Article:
How to Catch Snook: 5 Tips For Guaranteed Sucess
Pursuing Snook both inshore and nearshore makes for an exciting day of fishing, especially if you happen to land one of these lunkers. Pound for pound, Snook are one of the harder fighting fish you'll hook into and are known for their acrobatic leaps out of the water and for their long runs. If future fishing trips take you to waters where Snook abound, these 5 tips will shorten your learning curve when learning how to catch Snook.
Besides the 5 tips that we've listed, there are a few more pointers in this video that can help you land more Snook.
It's been my experience that Snook are one of the most cunning game fish to target inshore, and are also one of the most sought after fish by many anglers. However, many fishermen don't know how to go about catching them. The tips in the video, along with the 5 tips that we've listed below should help to improve your chances of landing a real trophy.
1. Pay Attention to The Changing Tides
Snook are very sensitive to tidal movements, so you'll want to plan your trip accordingly.
As ambush predators that feed primarily on bait fish, Snook rely heavily on tidal currents to bring them their food. If there is little or no tidal movement, Snook often won't feed, even if you entice them with a well fished artificial lure or live bait.
When planning your day of fishing, look up the tides for the area and try to go when the tides are changing, ideally when the tide is coming in, as high tide gives anglers many options for finding feeding Snook.
Snook love moving water. They love structure. And they love bait fish.
If you can find a place that has the perfect blend of current, structure and bait, it's very likely that you'll find Snook actively feeding.
While Snook are highly feared predators to small bait fish, they also have predators of their own.
You'll find Snook hanging out in structure like jetties, piers, docks, bridges and mangrove trees, both for their own protection from predators and to eat the bait fish that are in the structure for the exact same reason.
As mentioned in tip #1, Snook rely on moving water, so if you can find structure that's near a good tidal current, you're chances of hooking into a nice Snook will sky-rocket.
The last part of the equation is bait. If you find structure next to moving water, you're likely to find bait as well. And where there's bait, there's often Snook. A good way to make sure there's bait around is to look for birds.
If you see flocks of seabirds diving, you just found bait fish. But if your timing is off and you don't actually see the birds diving, look for other signs of birds. Are the rocks of the jetties covered in white bird guano? If so, you know that's a spot birds frequent and is likely to hold bait fish.
When the blitz is on, Snook often key into certain species of bait fish, and while they're not too picky, their feeding efforts will be focused on those specific species.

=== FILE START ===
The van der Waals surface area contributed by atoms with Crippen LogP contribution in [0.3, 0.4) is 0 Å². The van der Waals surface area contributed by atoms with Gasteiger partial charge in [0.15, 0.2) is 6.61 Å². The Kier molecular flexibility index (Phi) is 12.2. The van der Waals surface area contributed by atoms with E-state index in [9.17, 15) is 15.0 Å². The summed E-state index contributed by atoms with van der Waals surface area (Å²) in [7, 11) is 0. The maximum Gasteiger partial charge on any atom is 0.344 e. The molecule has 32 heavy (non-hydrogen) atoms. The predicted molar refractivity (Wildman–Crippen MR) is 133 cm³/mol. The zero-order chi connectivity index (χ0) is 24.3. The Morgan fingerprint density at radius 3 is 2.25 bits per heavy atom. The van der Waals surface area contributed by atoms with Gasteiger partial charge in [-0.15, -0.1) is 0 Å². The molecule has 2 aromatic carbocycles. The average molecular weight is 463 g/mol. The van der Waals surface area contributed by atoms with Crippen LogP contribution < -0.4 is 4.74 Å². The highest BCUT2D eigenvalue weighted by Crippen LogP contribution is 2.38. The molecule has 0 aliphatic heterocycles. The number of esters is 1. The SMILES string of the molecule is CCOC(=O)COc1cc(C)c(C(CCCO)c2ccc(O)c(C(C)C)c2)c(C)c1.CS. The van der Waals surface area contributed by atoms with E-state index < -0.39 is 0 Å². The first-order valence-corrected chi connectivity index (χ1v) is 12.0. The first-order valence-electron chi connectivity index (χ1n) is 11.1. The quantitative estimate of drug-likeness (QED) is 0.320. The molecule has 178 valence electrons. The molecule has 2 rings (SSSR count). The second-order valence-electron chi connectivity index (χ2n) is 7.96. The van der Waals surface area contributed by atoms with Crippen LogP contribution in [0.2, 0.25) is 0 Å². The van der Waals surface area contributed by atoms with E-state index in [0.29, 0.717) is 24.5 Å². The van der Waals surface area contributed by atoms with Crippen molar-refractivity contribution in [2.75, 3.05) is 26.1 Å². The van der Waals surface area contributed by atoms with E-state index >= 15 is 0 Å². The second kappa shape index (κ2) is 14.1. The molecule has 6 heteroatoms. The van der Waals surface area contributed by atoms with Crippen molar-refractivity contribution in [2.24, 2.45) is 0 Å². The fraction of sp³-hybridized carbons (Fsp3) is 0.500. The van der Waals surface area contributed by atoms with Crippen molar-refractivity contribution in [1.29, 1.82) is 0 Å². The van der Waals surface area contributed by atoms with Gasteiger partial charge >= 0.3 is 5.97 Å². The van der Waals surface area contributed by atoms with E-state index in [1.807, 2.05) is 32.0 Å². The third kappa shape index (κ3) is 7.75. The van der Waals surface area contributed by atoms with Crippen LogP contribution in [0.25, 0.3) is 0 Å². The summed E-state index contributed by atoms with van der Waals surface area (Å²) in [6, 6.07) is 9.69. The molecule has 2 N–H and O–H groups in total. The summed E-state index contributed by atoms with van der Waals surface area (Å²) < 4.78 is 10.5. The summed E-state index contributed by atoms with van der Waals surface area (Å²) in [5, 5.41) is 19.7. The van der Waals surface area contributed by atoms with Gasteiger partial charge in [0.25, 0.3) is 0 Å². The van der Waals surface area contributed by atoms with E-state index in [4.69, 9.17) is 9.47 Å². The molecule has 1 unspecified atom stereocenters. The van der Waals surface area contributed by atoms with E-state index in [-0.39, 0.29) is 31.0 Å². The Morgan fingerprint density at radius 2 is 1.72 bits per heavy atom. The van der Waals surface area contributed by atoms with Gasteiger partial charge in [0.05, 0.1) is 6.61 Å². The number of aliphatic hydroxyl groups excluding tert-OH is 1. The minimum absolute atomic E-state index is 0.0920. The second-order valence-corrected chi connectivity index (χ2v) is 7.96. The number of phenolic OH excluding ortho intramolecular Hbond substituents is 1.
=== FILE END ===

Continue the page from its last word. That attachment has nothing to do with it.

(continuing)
To increase your chances of catching a Snook, it's a good idea to throw what their eating.
Mullet, Atlantic Croakers, Grunts, Ladyfish, Ballyhoo, Pigfish, Pinfish, Shrimp, and Pilchards are all bait you'll find Snook eating. It's also very helpful to match the size of your hook to the bait you're using for the most natural presentation.
Another tip is that if you're fishing in a heavy current, hook your live bait fish through the nose so they look like they're swimming naturally when being reeled in through the current.
If you're fishing in a light current, you can hook the bait through the tail so it can swim away from you in a natural way.
Just as fly anglers "match the hatch," you'll be more likely to get the attention of a hungry Snook if you're throwing a lure that looks like food he's currently eating.
There are many different types of plastic bait fish imitations that can closely match a Snook's forage.
If you find a good spot where you think some Snook are feeding but aren't sure what they're eating, try a bucktail jig. Bucktail jigs have great action in the water and can give the impression of a wide range of bait fish.
This tip is more about how to LAND Snook than actually how to catch Snook. As mentioned, Snook love structure, and you'll often be fishing very close to structure. When you do hook into a fish, it's likely that he'll run directly back into the structure and potentially break you off, so be prepared to steer the fish away from any structure as fast as you can.
If you're fishing in a boat or kayak, have whoever is steering be ready to re-position the boat, or back away from the structure so you don't get your line wrapped around a pier piling or a log.
A good way to prevent break offs due to structure is to use a good quality braid fishing line as well as a 50-60 lb fluorocarbon leader.
Fishing for Snook can be some of the most exciting fishing you'll do, especially when you know where to find them, how to get them to bite, and how to land them. And if you like to eat what you catch, Snook fillets are always a crowd pleaser.
Learning how to catch Snook takes time on the water, but if you use these tips you'll have a head start and be well on your way to Snook success in no time.